Lenovo Thinkpad W700 Mobile Workstation

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Processor and Memory

Having a big, beautiful display like the Thinkpad W700 is only one piece of the puzzle when it comes to pleasing high-end graphics workstation users - the other main aspect is performance. Graphics workstation users are typically some of the most demanding on their systems, as you are constantly thrashing your system's processor, memory, graphics processor, and storage subsystem - depending on your application of course. Every link in the chain must be up to par, otherwise you'll see slowdowns, and well, you should not see performance slowdowns on a machine with a price-tag this high.

The first link in the chain is the processor, and Lenovo gives quite a few options here. The least-expensive chip you can configure this system with is a 2.53 GHz Intel Core 2 Duo Mobile processor, whereas on the high-end you can go up to 2.53 GHz Core 2 Extreme Mobile quad-core processor, which effectively doubles the amount of raw processing power (at an additional - $1,083). You can also opt for a 3.0 GHz dual-core Core 2 Extreme Mobile processor if you want high-clock speeds but don't need two extra processing cores under the hood.

Our system was equipped with the mid-range Intel Core 2 Duo T9600 Mobile processor, which runs at 2.8 GHz, has 6 MB of L2 cache, and runs at 1066 MHz front side bus speed. The Core 2 Duo Mobile T9600 chip sells for about $550 on its own today, and runs off Intel's mobile "Penryn" core architecture, which means this chip is manufactured on Intel's newest 45mn manufacturing process and supports all of their latest technologies, including hardware virtualization, 64-bit processing, SSE4.1 support and Dynamic Acceleration technology. At 2.8 GHz, the chip is definitely speedy enough to handle most workstation tasks without issue - and it's all packaged together in a chip which consumes a maximum 35W TDP (Thermal Design Power). This is a lot for a mobile processor, compared to the single-digit wattage levels seen in Intel's new Atom designs, but for this much processing power, it's actually quite good. Desktop-level equivalents of this chip will have 65W+ TDP levels.

Core 2 Duo T9600 - Full Speed at 2.8 GHz

Core 2 Duo T9600 - Idle at 1.6 GHz

On battery power, the chip will automatically clock itself down to 1.6 GHz when not in heavy use, which allows for significant improvements in terms of heat production and power consumption. If you're using it as a full-on desktop replacement, Lenovo's software lets you run the chip in "Maximum Performance" mode, which runs everything at its highest levels without any on-the-fly clock speed alterations. Keep in mind that if you run at this level, you will likely feel quite a bit of heat being emitted from the unit's exhaust vents, and on battery life, this will limit you greatly. However, if you need performance, Lenovo does very little from getting in the way of you using it, which we whole-heartedly appreciate.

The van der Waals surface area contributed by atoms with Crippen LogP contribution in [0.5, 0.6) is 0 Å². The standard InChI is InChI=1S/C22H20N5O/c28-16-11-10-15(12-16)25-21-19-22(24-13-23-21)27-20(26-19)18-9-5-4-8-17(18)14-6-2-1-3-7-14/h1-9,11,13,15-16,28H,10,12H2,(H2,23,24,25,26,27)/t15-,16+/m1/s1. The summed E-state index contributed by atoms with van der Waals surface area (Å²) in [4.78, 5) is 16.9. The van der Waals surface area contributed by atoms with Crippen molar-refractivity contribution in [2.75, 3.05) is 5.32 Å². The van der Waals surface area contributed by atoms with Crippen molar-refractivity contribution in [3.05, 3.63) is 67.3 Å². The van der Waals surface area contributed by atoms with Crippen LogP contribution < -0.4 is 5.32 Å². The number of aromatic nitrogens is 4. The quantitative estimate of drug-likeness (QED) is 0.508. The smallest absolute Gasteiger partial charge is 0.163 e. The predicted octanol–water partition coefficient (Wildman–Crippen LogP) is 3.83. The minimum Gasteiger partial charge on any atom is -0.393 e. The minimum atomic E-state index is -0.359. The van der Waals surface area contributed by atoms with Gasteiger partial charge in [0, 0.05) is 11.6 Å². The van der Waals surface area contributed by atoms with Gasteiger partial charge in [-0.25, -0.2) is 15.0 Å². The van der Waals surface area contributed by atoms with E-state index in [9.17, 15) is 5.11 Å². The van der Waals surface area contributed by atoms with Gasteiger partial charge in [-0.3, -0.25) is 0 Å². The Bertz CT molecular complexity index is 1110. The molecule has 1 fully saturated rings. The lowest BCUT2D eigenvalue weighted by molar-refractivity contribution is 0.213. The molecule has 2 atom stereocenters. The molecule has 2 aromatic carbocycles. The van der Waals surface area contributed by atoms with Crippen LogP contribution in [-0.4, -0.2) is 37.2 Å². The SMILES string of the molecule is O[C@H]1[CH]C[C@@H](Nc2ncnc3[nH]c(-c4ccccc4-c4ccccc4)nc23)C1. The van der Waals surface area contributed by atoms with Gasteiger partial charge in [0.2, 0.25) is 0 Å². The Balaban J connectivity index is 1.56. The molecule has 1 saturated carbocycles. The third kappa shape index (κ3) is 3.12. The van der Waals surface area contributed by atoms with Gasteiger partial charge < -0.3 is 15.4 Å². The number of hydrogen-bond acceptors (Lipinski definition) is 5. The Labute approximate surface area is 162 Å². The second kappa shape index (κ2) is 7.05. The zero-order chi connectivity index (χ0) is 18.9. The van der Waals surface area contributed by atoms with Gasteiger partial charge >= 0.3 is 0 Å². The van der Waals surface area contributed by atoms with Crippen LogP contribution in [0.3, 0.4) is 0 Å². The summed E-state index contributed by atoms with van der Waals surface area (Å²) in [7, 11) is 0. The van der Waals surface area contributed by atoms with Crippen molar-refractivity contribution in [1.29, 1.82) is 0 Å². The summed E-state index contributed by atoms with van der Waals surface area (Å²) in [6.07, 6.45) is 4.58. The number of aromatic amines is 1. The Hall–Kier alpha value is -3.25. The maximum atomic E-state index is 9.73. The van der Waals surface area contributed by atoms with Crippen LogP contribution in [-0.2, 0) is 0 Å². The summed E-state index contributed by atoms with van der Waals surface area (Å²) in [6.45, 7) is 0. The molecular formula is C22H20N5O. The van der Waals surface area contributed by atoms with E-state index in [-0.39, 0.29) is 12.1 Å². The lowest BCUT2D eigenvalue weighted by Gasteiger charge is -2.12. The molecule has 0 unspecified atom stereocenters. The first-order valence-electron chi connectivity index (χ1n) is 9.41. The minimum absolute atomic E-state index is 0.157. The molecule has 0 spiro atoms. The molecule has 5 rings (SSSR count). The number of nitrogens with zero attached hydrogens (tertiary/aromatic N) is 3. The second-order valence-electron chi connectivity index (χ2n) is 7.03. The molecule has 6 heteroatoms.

Pump that CPU up to full speed with Lenovo's Power Manager.

The Intel Core 2 Mobile T9600 processor is connected an Intel 945-series chipset which houses the system's memory controller. Lenovo claims (via PDF's on their website) that this machine to be configured with up to 8 GB of DDR2-1066 memory in a dual-channel configuration, although their website only appears to offer up to 4 GB options at this time. In terms of raw memory bandwidth, this gives you peak levels of 17 GB/s between the memory controller and the modules, greatly above most notebooks. Lenovo uses fairly high-latency Samsung memory modules, which by default were running at CAS 7-7-7 timings, but this is somewhat of a nitpick. 4-8 GB of DDR2-1066 memory in a notebook is, well, very impressive, as you only see these sorts of abilities in tower systems. Our system was equipped with 4 GB (2 x 2 GB) memory modules, which was still plenty given what we threw at the system.

As one would expect on a system which supports more than 4 GB of memory, Lenovo does offer 64-bit operating system options, which are needed to take advantage of memory capacities at (or over) 4 GB. Our system was equipped with Windows Vista Ultimate x64 Edition, and everything ran beautifully out of the box, but we'll get into the software side of things a bit later.

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